Choice of game
The preceding three South African tours of England have heralded the resignation of the English captain at the time (Hussain 2003, Vaughan 2008, & Strauss 2012). However, this Lord's Test signalled the beginning of Joe Root's captaincy career, and I was fascinated to witness the expected change to what had become a predictable, unfortunate narrative.
Joe Root was serenaded by loud renditions of "ROOOOT" when he hit his solitary boundary, as well as whenever the ball came anywhere near him in the field. Mark Wood's entertaining cameo also received vociferous appreciation from the stands, as he lifted English spirits after a tense end to the morning session. However, make no mistake about it, this was Moeen Ali's day. Every wicket (and there were six of them) was greeted by loud chants of "Moeen Ali" (to the tune of the Kolo & Yaya Touré chant).
The English spin duo of Ali & Dawson took 14 of the 20 South African wickets to fall. They bowled well in partnerships, and their unerring accuracy created relentless pressure on the South African batsmen, luring them into rash shots.
Face-off I enjoyed
Ben Stokes vs Kagiso Rabada. After Rabada dismissed Stokes in the first innings of this match, sent him off with a few choice words, and was subsequently banned for the next Test, I was curious about whether there was any ill-feeling remaining. Dean Elgar (standing in as captain for the absent Faf du Plessis) immediately brought Rabada on to bowl when Stokes replaced Root in the middle. Rabada was bowling in the mid-80s (mph) to Jonny Bairstow, who duly took a single off the third ball of the over, bringing Stokes on strike. The next delivery was a full, straight, effort ball that clocked in at 90mph, and had Stokes trapped plumb. Rabada put a finger to his lips. He didn't need to say anything this time.
Although Moeen's brilliant, instinctive catches to dismiss Elgar and JP Duminy were entertaining, Bairstow's catch down the leg side to dismiss Heino Kuhn was the moment that got me off my seat today. He perfectly anticipated the exact trajectory of Kuhn's leg-glance, and turned a poor delivery from James Anderson into a wicket-taking one.
When Bairstow lofted Keshav Maharaj to Vernon Philander at long-off, it seemed he would take the catch comfortably, in front of us in the Edrich Stand. However, somehow Philander managed to palm the ball to the ropes for a boundary. The crowd erupted, and the heckles aimed at Philander only worsened as the mishap was replayed on the big screens. It turned out to be quite a costly drop, as Bairstow accelerated from 7 to 51, pushing the lead beyond the 300.
Shot of the day
In a morning session that ebbed and flowed, Alastair Cook's fierce square-cut off Morne Morkel was a rare show of English dominance. He shifted his weight onto his back-foot, waited for the ball to sit up for him, and then rolled his wrists as he smashed it along the ground, to the point boundary.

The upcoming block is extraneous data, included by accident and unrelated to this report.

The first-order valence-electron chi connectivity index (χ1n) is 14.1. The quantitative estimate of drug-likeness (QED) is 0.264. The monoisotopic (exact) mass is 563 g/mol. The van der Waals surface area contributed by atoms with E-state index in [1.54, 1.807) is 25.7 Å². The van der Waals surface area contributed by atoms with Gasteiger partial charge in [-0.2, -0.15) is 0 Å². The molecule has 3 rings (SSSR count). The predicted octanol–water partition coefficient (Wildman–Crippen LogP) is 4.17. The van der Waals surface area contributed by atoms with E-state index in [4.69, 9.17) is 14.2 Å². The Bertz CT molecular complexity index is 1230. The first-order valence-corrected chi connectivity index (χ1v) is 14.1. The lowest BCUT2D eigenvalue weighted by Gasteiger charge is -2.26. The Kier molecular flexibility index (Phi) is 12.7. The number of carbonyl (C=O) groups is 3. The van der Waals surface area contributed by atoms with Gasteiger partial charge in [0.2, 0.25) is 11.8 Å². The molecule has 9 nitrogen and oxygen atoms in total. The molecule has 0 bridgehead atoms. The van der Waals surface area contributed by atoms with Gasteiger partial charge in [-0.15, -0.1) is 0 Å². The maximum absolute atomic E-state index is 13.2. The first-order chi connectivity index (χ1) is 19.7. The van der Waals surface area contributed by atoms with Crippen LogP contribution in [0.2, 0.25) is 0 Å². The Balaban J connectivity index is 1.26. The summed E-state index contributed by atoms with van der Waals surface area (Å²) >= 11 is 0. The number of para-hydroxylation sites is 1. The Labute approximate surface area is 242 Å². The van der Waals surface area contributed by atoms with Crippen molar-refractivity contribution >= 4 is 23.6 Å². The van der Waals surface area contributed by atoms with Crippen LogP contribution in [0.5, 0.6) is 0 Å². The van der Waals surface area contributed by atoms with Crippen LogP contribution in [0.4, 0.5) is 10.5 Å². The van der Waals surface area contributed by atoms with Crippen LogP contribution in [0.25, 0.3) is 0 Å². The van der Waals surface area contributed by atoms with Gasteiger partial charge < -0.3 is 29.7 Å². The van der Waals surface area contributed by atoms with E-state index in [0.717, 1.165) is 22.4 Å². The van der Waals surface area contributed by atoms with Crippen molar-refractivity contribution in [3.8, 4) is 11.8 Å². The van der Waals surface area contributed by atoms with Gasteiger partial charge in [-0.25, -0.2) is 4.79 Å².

As usual, the crowd at Lord's was knowledgeable and respectful. Polite applause was punctuated by the inevitable cries of "ROOOOT", and the odd champagne corks popping. The atmosphere became slightly more raucous as the day progressed, as people relaxed after what seemed to be a rather liquid lunch.
One thing I'd have changed
Dale Steyn and AB de Villiers' absence from this team was unfortunate. They have been bastions of South Africa's dominance in the last decade, and disappointingly, are unlikely to still be playing when South Africa tours next.
A major talking point in the press was the surprising nature of the pitch, with its slow nature being more suitable to The Oval rather than Lord's. Batsmen said it didn't favour them, while seamers complained that there was a lack of lateral movement. The English spinners, however, managed to use the rough, deteriorating patches on the pitch to their advantage, and caused all sorts of problems for the South African batsmen, who struggled to rotate the strike.
If South Africa had somehow managed an improbable victory in this Test, Morkel's dismissals of Cook and Gary Ballance in successive overs may have been regarded as the spark that resulted in England only adding 63 runs to their overnight total of 119/1, for the loss of seven wickets.
However, the pressure created by the accuracy of both English spinners, coupled with questionable shot-making, resulted in South Africa crumbling to 119 all out. Although Moeen rightly won Man-of-the-Match for his 10-wicket haul, Dawson needs to be commended for the pressure he built at the other end, which frustrated the South African batsmen into playing rash shots.
Joe Root (190) and Johnny Bairstow (51) both rode their luck to play crucial knocks in the first and second innings respectively. Root's innings set the game up for England to dominate, while Bairstow's pushed the English lead from achievable territory in the mid-250s, to unattainable territory, past the 300-run mark.
Tests vs limited overs
Today was a brilliant advertisement for Test cricket. The game ebbed and flowed, there were several boundaries, and an unusually high 19 wickets fell. It was the most exhilarating day of Test cricket that I have witnessed.
Marks out of 10
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Fram Hansotia is an undergraduate student at Durham University, who feels a summer in the UK is never complete without a trip to Lord's